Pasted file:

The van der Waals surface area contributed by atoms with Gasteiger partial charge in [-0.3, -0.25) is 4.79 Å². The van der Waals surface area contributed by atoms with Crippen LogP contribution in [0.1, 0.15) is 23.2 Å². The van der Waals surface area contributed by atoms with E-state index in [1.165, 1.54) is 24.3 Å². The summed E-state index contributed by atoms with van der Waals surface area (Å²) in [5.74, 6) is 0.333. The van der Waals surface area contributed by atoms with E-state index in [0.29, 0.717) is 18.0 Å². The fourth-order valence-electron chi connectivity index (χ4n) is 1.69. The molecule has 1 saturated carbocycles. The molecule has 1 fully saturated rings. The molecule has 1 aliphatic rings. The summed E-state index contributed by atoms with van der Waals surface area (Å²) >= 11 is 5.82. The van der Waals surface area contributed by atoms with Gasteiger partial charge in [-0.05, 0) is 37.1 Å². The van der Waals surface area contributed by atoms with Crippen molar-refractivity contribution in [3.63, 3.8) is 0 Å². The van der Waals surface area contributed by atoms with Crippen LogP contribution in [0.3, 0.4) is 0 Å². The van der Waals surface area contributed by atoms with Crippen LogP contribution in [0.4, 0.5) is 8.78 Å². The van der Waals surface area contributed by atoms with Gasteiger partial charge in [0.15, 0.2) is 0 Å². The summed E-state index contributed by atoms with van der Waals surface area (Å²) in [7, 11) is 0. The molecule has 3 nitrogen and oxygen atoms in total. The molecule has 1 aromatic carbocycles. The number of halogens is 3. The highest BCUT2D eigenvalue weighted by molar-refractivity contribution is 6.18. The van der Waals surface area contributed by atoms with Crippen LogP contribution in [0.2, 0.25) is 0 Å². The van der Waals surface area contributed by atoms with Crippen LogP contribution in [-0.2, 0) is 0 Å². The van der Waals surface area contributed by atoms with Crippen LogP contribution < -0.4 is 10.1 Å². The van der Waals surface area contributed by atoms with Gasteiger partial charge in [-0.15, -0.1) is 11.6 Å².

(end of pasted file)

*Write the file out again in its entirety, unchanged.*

The van der Waals surface area contributed by atoms with Gasteiger partial charge in [-0.3, -0.25) is 4.79 Å². The van der Waals surface area contributed by atoms with Crippen LogP contribution in [0.1, 0.15) is 23.2 Å². The van der Waals surface area contributed by atoms with E-state index in [1.165, 1.54) is 24.3 Å². The summed E-state index contributed by atoms with van der Waals surface area (Å²) in [5.74, 6) is 0.333. The van der Waals surface area contributed by atoms with E-state index in [0.29, 0.717) is 18.0 Å². The fourth-order valence-electron chi connectivity index (χ4n) is 1.69. The molecule has 1 saturated carbocycles. The molecule has 1 fully saturated rings. The molecule has 1 aliphatic rings. The summed E-state index contributed by atoms with van der Waals surface area (Å²) >= 11 is 5.82. The van der Waals surface area contributed by atoms with Gasteiger partial charge in [-0.05, 0) is 37.1 Å². The van der Waals surface area contributed by atoms with Crippen molar-refractivity contribution in [3.63, 3.8) is 0 Å². The van der Waals surface area contributed by atoms with Crippen LogP contribution in [0.3, 0.4) is 0 Å². The van der Waals surface area contributed by atoms with Crippen LogP contribution in [0.4, 0.5) is 8.78 Å². The van der Waals surface area contributed by atoms with Gasteiger partial charge in [0.15, 0.2) is 0 Å². The summed E-state index contributed by atoms with van der Waals surface area (Å²) in [7, 11) is 0. The molecule has 3 nitrogen and oxygen atoms in total. The molecule has 1 aromatic carbocycles. The number of halogens is 3. The highest BCUT2D eigenvalue weighted by molar-refractivity contribution is 6.18. The van der Waals surface area contributed by atoms with Crippen LogP contribution in [0.2, 0.25) is 0 Å². The van der Waals surface area contributed by atoms with Crippen LogP contribution in [-0.2, 0) is 0 Å². The van der Waals surface area contributed by atoms with Crippen LogP contribution < -0.4 is 10.1 Å². The van der Waals surface area contributed by atoms with Gasteiger partial charge in [-0.15, -0.1) is 11.6 Å².